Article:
Inductive Bible Study

The Restoration Movement has a plea to go back to the Bible. But what does that mean? All Christians claim Bible authority in some way. Everyone has their own proof texts. Yet, there is a problem that can exist with proof texts. The problem has to do with context.

We can easily understand the problem. Politicians and celebrities at times complain that their remarks have been taken out of context. Maybe we have even experienced it ourselves. A sound-byte of words sounds like the person is saying one thing, but when you hear or read the larger context, it means something totally different. The same problem can occur with proof texts.

How did the Restoration Movement propose to overcome this? They after all challenged their own assumptions about many beliefs. What gave them the ability to correct their own approach to the Bible? I think at least two things guided them.

First, they realized the Bible was to be read and interpreted as you would any other book. At first blush, this may sound a little disrespectful. Christians believe the Bible is inspired of God. Shouldn’t it get special treatment? The answer is that God has chosen to communicate in words, sentences, paragraphs, and books just as we would. There are no special rules for inspired writings. We have to ask the same questions as we would of any other text. What genre or kind of writing is this? We have to ask the typical reporter’s questions: who, what, when, where, and why? We must understand what is said in context.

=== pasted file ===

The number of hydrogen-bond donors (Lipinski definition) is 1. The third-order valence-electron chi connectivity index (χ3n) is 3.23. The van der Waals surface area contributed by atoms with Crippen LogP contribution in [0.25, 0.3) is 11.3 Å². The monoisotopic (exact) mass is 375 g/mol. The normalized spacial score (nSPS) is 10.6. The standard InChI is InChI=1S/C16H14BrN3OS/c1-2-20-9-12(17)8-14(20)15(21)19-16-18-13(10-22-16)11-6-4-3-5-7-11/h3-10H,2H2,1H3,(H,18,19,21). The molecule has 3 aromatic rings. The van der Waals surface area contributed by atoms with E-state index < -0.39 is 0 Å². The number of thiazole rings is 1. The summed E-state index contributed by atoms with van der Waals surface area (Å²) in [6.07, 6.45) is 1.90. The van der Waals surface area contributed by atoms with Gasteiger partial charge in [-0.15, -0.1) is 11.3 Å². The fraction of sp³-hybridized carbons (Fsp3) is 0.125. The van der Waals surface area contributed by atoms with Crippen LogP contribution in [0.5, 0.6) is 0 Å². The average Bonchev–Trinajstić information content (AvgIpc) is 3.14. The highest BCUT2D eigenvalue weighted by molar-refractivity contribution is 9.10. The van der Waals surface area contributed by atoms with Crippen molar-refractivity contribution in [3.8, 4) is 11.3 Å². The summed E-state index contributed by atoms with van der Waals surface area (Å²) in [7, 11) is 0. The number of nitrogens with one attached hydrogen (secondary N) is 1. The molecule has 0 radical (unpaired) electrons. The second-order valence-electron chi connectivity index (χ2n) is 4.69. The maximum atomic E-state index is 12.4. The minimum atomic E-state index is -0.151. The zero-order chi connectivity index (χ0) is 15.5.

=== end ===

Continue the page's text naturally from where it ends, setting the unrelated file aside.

Second, they spoke of inductive Bible study. Both J.S. Lamar in his The Organon of Scripture (1860) and D.R. Dungan in his Hermeneutics: A Text-Book (1888) spoke of inductive Bible study. In fact, the phrase is part of the subtitle of Lamar’s book. In logic, induction means reasoning from the particulars to the general. The inductive method as applied to Bible study means that you gather all the facts in the text before you draw your conclusions. That way you are allowing God to speak in context.

One of the clearest examples of this has been in our approach to becoming a Christian. Many stop at belief. Some may say belief and repentance. The Restoration Movement leaders, however, did an inductive study of the Bible. They gathered all the facts before arriving at a conclusion. When we look at all the conversion accounts in Acts and all that is said in the epistles, we conclude that one needs faith, repentance, confession of Jesus, baptism, and regeneration or new birth (which occurs at baptism when done in faith). The difference in the answer comes from gathering all the evidence.

Note: the books by Lamar and Dungan can be read online at

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